Transport Minister Eric Charlton said today the recruitment of former Westrail chief executive Ross Drabble to head up Main Roads was part of an overall Government strategy to streamline the agency.
Under Ross Drabble, a paramount function of Main Roads would be to oversee all contracts and implement a fully in-house structure to manage and supervise quality of the State's road network.
"Many senior people in Main Roads have been asking for such a system for years, but the practice of calling in outside consultants to supervise private contractors has been the vogue," Mr Charlton said.
"Ross Drabble is making changes at Main Roads and he has my total support as he moves to deliver new efficiencies and value-for-money practices," Mr Charlton said.
"As Commissioner at Westrail, he built an organisation that sets the national benchmark for a government rail system and I am totally confident his review of Main Roads will identify areas that need improvement," he said.
Mr Charlton said part of the streamlining process would be to ensure Main Roads took full responsibility for overseeing all roadworks by bringing supervision in-house.
"The buck must stop with Main Roads and the past practice of handing out supervision work to consultant engineers will change," he said.
"The agency must be responsible for 100 per cent of the supervision task, whether it is building the road itself or if the job is carried out by the private sector.
"It is paramount that the construction quality of the State's road network is never compromised," he said.
Mr Charlton said he supported Mr Drabble's concerns about the improper use of an internal document criticising a restructuring of the organisation.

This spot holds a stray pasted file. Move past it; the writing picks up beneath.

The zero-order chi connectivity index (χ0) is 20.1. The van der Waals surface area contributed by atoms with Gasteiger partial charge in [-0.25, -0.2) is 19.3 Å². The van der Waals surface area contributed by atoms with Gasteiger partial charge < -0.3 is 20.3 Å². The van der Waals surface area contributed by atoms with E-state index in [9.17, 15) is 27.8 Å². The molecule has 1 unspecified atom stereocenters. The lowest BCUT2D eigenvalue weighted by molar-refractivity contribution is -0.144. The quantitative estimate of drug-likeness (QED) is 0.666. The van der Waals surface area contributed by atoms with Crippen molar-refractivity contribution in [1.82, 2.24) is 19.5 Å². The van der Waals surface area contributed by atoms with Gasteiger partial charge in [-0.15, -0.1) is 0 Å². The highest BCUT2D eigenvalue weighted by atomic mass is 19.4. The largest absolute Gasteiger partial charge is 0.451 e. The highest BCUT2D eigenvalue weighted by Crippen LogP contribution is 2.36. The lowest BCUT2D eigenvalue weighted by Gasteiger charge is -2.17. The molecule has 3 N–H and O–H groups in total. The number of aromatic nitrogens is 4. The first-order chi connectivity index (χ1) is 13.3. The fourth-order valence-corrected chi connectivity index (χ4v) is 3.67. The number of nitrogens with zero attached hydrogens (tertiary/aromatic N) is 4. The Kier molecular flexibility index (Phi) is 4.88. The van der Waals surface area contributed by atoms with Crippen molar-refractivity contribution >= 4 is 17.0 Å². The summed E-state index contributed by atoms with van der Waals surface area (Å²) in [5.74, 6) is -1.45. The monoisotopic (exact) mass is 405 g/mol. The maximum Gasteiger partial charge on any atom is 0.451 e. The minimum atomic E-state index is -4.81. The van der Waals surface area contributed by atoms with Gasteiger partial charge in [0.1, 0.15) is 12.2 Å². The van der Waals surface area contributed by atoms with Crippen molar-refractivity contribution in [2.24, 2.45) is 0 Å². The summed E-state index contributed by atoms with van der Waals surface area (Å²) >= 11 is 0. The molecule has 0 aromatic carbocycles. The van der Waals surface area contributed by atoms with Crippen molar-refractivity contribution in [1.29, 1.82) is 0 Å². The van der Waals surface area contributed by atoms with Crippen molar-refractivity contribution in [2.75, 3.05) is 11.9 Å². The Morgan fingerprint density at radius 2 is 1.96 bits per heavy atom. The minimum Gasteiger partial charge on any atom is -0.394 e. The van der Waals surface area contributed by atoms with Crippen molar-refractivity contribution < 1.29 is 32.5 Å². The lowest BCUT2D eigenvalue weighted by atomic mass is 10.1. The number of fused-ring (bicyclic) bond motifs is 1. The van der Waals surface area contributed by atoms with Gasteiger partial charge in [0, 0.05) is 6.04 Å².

"In-house executive opinions canvassed by Mr Drabble are not for public discussion because they form only part of a whole range of interim views he is trying to get on the table," he said.
"If points raised in the document are valid they will no doubt be discussed further and considered in the decision-making process.
"The broad-brush viewpoints expressed in the document may or may not stand up to close scrutiny.
"The person who saw fit to prematurely make the material public is engaging in improper and mischievous conduct and Ross Drabble has correctly stated that this sort of thing is not going to be tolerated," he said.
"Private contractors have expressed their concern to my office that the contents of the report potentially tarnish their reputations.
"Private contractors have been building 70 per cent of the State's road network for many years and have been competing vigorously with each other to deliver the highest-quality work.
"Poor road-builders simply cannot win tenders if the supervisory competence of Main Roads is kept at the highest level possible and if all overseeing work is kept in-house.
"It is Main Roads' job to set the specifications and ensure those specifications are met.
"Amongst the primary tasks of Main Roads executives is to ensure that the supervisors under their control are kept up to the mark. If they are not, then there is no place for them in the organisation.
"It is not about numbers on a payroll, it is about having the most competent people in the right place and keeping the onus on key executives to perform their roles and take final responsibility," he said.
Mr Charlton said that Main Roads had a strong reputation for managing the State's road network. Streamlining the operation by making executives take full responsibility for their sectors would enhance this reputation even further.
Media contact: Doug Cunningham (08) 9321 7333